Charles Smith stops mid-sentence and glances at the Arab-American man coming out of a run-down clapboard house across the street. It's the same house that the FBI and state and local police raided just 72 hours before, looking for evidence of a terrorist "sleeping cell."
"Hey, man, you better watch out," Mr. Smith yells up to him. "The reporters are still out there."
With that, the man slips back inside.
Such is the protective nature of the Lackawanna neighborhood that's reeling from accusations that six of its local sons got training in Al Qaeda camps in the spring and summer of 2001. Today, the men will go before a judge who will decide whether to grant them bail as they await the outcome of a grand jury investigation. They're charged with "aiding a terrorist organization."
Yet almost everyone here knows them, and almost everyone doubts such all-American young men, even men of Yemeni descent, could "harbor such hatred," in the words of neighbor Felicia Williams. The accusations are particularly difficult for the community to bear since the men were raised here.
This is the First Ward, known in the rest of this faded steel town of 19,000 as "across the bridge." It's the old company town, the wrong side of the tracks, the city's melting pot where whites, blacks, Hispanics, and Arabs share coffee and worries over chain-link fences. It's the kind of place, the neighbors say, where they care more about people's welfare than the weeds growing up in their yards.
"There's such diversity here. You have no choice but to care about people when we've grown up with them all your life, been at schools with them, played outside with them," says Ms. Williams, who went to school and worked at a local collection agency with Yasein Taher, one of the accused men. "He's got a white wife, a kid. He was kinda quiet, but he was a cool dude."
He was also voted the friendliest in high school. Williams doesn't believe it's true that he was a point man in a terror cell. She cried when she saw the news. But if it is true, "it makes me really cold," she says.
That's the dilemma facing this close-knit community whether to believe what their hearts and experience tell them, or what the FBI and law enforcement are alleging, particularly because those allegations seem vague. On Monday, the FBI said they had found weapons in some of the suspects' homes. But it turned out to be just two guns and a stun gun nothing "out of the ordinary," according to FBI special agent Peter Ahearn in Buffalo. They weren't assault weapons or AK-47s, he says, but just the regular kind of guns you might find in any American home.
The same kind of ambiguity surrounds the young men's trips to Pakistan to study trips the FBI alleges led them to spend weeks training with firearms in Al Qaeda-run Afghan camps.
It's not "uncommon" for people from the Arab community here, which is 4,000 strong, to go to Saudi Arabia or Pakistan or Egypt to further their religious studies, according to Mohamed Albanna, a Muslim leader in Lackawanna. It's similar to Jewish Americans going to Israel to visit the Western Wall, or Hindus returning to India for a spiritual dip in the Ganges. Families and friends pool resources to help them go, and they turn out at the airport to wish them well. It's a point of community pride unless, of course, what's alleged is true.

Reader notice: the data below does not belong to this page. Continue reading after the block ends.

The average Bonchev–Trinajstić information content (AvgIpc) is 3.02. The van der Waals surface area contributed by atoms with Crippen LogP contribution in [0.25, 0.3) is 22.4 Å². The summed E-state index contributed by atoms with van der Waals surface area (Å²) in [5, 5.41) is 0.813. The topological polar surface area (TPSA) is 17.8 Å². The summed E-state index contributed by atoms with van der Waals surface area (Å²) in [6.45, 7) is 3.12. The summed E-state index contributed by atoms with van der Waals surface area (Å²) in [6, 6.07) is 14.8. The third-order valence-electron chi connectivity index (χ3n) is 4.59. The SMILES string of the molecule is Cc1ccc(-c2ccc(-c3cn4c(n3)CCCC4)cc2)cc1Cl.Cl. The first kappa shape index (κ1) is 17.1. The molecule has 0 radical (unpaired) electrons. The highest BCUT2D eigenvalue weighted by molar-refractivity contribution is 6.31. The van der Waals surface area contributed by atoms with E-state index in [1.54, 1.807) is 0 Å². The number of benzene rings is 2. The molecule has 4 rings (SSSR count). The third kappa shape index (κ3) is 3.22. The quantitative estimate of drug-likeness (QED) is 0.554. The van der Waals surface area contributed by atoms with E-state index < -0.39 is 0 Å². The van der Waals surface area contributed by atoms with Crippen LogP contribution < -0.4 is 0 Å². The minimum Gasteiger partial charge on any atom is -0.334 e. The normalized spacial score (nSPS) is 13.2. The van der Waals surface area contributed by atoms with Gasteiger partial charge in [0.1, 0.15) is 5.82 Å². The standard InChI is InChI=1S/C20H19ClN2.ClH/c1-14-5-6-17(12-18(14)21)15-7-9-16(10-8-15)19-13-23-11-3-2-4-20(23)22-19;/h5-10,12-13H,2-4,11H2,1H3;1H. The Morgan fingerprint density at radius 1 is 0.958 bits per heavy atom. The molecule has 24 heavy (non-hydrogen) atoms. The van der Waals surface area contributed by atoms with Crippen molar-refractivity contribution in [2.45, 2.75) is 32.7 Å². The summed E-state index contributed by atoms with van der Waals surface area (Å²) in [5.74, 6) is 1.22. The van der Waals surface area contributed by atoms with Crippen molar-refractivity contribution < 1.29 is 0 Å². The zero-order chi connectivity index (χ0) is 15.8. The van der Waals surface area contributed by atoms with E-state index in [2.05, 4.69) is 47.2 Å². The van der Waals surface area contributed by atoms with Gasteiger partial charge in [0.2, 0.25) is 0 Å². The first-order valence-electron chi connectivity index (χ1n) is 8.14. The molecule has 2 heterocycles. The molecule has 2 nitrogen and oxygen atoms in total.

"When this news hit, we were stunned," says Khalid Qazi, president of the local chapter of the American Muslim Council. "We were pained and anguished that any of our youth could be what they're alleged to be."
Dr. Qazi knew three of the men before and after they went to Pakistan. He says he saw no change in them. Neither did Aliyah Ali, a head-scarfed neighbor in black traditional dress who went to school with them.
Nor did Khalid al-Bakri, the brother of Mukhtar al-Bakri, the sixth man who was charged Monday. As he leans against a Ford Explorer in front of his family's overgrown yellow clapboard house, Khalid calls the allegations "just crazy."
But another relative, who refused to give his name or allow his face to be shown, told a local television station that the men did change, and the FBI allegations are true: They did get the training and were sympathizers of Osama bin Laden. Others in the neighborhood, in quiet whispers, also say they saw some change but only in that the men became more religious, more observant.
At the Liberty Food Market, the doubters point to the indictment, which says only that the men went and got training for a few weeks (and didn't stay for the entire seven-week course). The FBI admits they have no evidence of an imminent plot. "They're very Westernized. They hardly speak [Arabic]," says Ms. Ali. "If they had any real evidence against them, it would shock me."
But others are already convinced, such as the woman who stopped her car in front of the local mosque to let reporters know "those people" had ruined the neighborhood. Indeed, others note that it's sometimes the person they least suspect who can potentially wreak the most havoc.
At the New Village Diner, where the waitress knows people's orders before they walk in, and where two of the accused men were regulars, the allegations and the ambiguity worry everyone.
Owner John Ristich pauses when asked if he thinks this will change Lackawanna and the neighborhood. "I think it's going to change these other people's lives forever," he says. "People will be more suspicious of them. And that's not good."
That infuriates Charles Smith, who was quick to protect his Arab-American neighbor from the prying eyes and questions of the press. "If those guys did anything, OK, punish them. But don't harass their families, the women and children."